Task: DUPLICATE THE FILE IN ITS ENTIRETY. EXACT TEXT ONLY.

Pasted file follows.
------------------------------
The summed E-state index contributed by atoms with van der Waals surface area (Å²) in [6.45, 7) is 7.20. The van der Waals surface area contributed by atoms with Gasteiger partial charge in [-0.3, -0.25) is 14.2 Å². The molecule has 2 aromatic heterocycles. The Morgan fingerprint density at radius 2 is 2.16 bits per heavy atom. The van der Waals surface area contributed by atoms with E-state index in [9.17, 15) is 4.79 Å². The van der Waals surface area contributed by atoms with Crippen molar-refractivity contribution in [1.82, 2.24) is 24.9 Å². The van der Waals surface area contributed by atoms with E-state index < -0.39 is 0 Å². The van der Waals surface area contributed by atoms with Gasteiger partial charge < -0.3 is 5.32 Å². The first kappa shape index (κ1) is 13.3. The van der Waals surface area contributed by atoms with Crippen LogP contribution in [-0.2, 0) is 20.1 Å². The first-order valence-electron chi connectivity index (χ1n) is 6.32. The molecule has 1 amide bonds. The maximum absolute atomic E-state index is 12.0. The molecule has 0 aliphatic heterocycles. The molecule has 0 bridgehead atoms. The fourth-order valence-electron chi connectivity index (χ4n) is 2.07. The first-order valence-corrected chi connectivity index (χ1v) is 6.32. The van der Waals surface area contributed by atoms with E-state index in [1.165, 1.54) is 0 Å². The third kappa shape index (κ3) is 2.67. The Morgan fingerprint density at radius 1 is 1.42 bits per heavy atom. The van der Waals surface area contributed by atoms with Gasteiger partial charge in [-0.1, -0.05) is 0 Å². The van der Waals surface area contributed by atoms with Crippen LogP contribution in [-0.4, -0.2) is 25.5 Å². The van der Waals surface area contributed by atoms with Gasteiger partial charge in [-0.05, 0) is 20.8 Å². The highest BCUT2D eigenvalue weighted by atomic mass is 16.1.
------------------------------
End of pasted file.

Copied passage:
The summed E-state index contributed by atoms with van der Waals surface area (Å²) in [6.45, 7) is 7.20. The van der Waals surface area contributed by atoms with Gasteiger partial charge in [-0.3, -0.25) is 14.2 Å². The molecule has 2 aromatic heterocycles. The Morgan fingerprint density at radius 2 is 2.16 bits per heavy atom. The van der Waals surface area contributed by atoms with E-state index in [9.17, 15) is 4.79 Å². The van der Waals surface area contributed by atoms with Crippen molar-refractivity contribution in [1.82, 2.24) is 24.9 Å². The van der Waals surface area contributed by atoms with E-state index < -0.39 is 0 Å². The van der Waals surface area contributed by atoms with Gasteiger partial charge < -0.3 is 5.32 Å². The first kappa shape index (κ1) is 13.3. The van der Waals surface area contributed by atoms with Crippen LogP contribution in [-0.2, 0) is 20.1 Å². The first-order valence-electron chi connectivity index (χ1n) is 6.32. The molecule has 1 amide bonds. The maximum absolute atomic E-state index is 12.0. The molecule has 0 aliphatic heterocycles. The molecule has 0 bridgehead atoms. The fourth-order valence-electron chi connectivity index (χ4n) is 2.07. The first-order valence-corrected chi connectivity index (χ1v) is 6.32. The van der Waals surface area contributed by atoms with E-state index in [1.165, 1.54) is 0 Å². The third kappa shape index (κ3) is 2.67. The Morgan fingerprint density at radius 1 is 1.42 bits per heavy atom. The van der Waals surface area contributed by atoms with Gasteiger partial charge in [-0.1, -0.05) is 0 Å². The van der Waals surface area contributed by atoms with Crippen LogP contribution in [-0.4, -0.2) is 25.5 Å². The van der Waals surface area contributed by atoms with Gasteiger partial charge in [-0.05, 0) is 20.8 Å². The highest BCUT2D eigenvalue weighted by atomic mass is 16.1.